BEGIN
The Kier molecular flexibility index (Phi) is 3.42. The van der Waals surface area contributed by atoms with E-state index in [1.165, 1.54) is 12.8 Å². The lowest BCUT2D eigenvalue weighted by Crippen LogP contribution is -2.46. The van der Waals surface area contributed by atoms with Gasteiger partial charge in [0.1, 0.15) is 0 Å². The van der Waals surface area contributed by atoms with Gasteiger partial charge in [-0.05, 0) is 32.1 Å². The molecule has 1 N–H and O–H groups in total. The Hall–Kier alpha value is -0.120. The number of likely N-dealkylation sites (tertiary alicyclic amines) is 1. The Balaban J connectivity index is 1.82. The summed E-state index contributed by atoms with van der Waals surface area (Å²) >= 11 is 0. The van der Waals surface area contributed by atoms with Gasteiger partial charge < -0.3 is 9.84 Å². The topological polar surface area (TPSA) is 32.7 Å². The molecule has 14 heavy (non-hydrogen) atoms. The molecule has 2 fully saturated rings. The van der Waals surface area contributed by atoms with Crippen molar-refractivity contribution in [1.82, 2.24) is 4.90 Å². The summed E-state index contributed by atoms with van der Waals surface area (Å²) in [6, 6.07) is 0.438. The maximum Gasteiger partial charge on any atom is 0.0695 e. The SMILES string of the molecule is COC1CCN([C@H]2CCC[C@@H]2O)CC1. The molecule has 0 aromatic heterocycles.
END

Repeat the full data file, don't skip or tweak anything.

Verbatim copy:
The Kier molecular flexibility index (Phi) is 3.42. The van der Waals surface area contributed by atoms with E-state index in [1.165, 1.54) is 12.8 Å². The lowest BCUT2D eigenvalue weighted by Crippen LogP contribution is -2.46. The van der Waals surface area contributed by atoms with Gasteiger partial charge in [0.1, 0.15) is 0 Å². The van der Waals surface area contributed by atoms with Gasteiger partial charge in [-0.05, 0) is 32.1 Å². The molecule has 1 N–H and O–H groups in total. The Hall–Kier alpha value is -0.120. The number of likely N-dealkylation sites (tertiary alicyclic amines) is 1. The Balaban J connectivity index is 1.82. The summed E-state index contributed by atoms with van der Waals surface area (Å²) >= 11 is 0. The van der Waals surface area contributed by atoms with Gasteiger partial charge < -0.3 is 9.84 Å². The topological polar surface area (TPSA) is 32.7 Å². The molecule has 14 heavy (non-hydrogen) atoms. The molecule has 2 fully saturated rings. The van der Waals surface area contributed by atoms with Crippen molar-refractivity contribution in [1.82, 2.24) is 4.90 Å². The summed E-state index contributed by atoms with van der Waals surface area (Å²) in [6, 6.07) is 0.438. The maximum Gasteiger partial charge on any atom is 0.0695 e. The SMILES string of the molecule is COC1CCN([C@H]2CCC[C@@H]2O)CC1. The molecule has 0 aromatic heterocycles.